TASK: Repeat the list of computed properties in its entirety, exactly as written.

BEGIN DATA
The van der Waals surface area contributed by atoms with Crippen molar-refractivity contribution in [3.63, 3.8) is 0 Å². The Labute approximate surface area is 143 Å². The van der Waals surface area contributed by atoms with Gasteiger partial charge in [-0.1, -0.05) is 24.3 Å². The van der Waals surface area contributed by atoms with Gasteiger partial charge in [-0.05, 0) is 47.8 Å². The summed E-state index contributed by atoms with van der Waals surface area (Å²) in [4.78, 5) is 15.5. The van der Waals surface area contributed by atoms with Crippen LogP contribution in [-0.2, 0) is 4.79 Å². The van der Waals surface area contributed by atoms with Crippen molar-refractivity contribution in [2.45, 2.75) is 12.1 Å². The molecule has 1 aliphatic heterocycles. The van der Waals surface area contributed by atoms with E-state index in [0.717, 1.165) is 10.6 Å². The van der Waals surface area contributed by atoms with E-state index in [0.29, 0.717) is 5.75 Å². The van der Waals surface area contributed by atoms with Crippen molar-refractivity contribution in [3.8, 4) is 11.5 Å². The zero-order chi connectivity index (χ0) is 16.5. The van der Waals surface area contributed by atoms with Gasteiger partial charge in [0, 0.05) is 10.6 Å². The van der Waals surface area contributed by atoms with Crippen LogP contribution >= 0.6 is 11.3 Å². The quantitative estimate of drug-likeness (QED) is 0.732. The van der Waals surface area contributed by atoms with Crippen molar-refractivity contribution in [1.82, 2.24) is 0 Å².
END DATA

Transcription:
The van der Waals surface area contributed by atoms with Crippen molar-refractivity contribution in [3.63, 3.8) is 0 Å². The Labute approximate surface area is 143 Å². The van der Waals surface area contributed by atoms with Gasteiger partial charge in [-0.1, -0.05) is 24.3 Å². The van der Waals surface area contributed by atoms with Gasteiger partial charge in [-0.05, 0) is 47.8 Å². The summed E-state index contributed by atoms with van der Waals surface area (Å²) in [4.78, 5) is 15.5. The van der Waals surface area contributed by atoms with Crippen LogP contribution in [-0.2, 0) is 4.79 Å². The van der Waals surface area contributed by atoms with Crippen molar-refractivity contribution in [2.45, 2.75) is 12.1 Å². The molecule has 1 aliphatic heterocycles. The van der Waals surface area contributed by atoms with E-state index in [0.717, 1.165) is 10.6 Å². The van der Waals surface area contributed by atoms with E-state index in [0.29, 0.717) is 5.75 Å². The van der Waals surface area contributed by atoms with Crippen molar-refractivity contribution in [3.8, 4) is 11.5 Å². The zero-order chi connectivity index (χ0) is 16.5. The van der Waals surface area contributed by atoms with Gasteiger partial charge in [0, 0.05) is 10.6 Å². The van der Waals surface area contributed by atoms with Crippen LogP contribution >= 0.6 is 11.3 Å². The quantitative estimate of drug-likeness (QED) is 0.732. The van der Waals surface area contributed by atoms with Crippen molar-refractivity contribution in [1.82, 2.24) is 0 Å².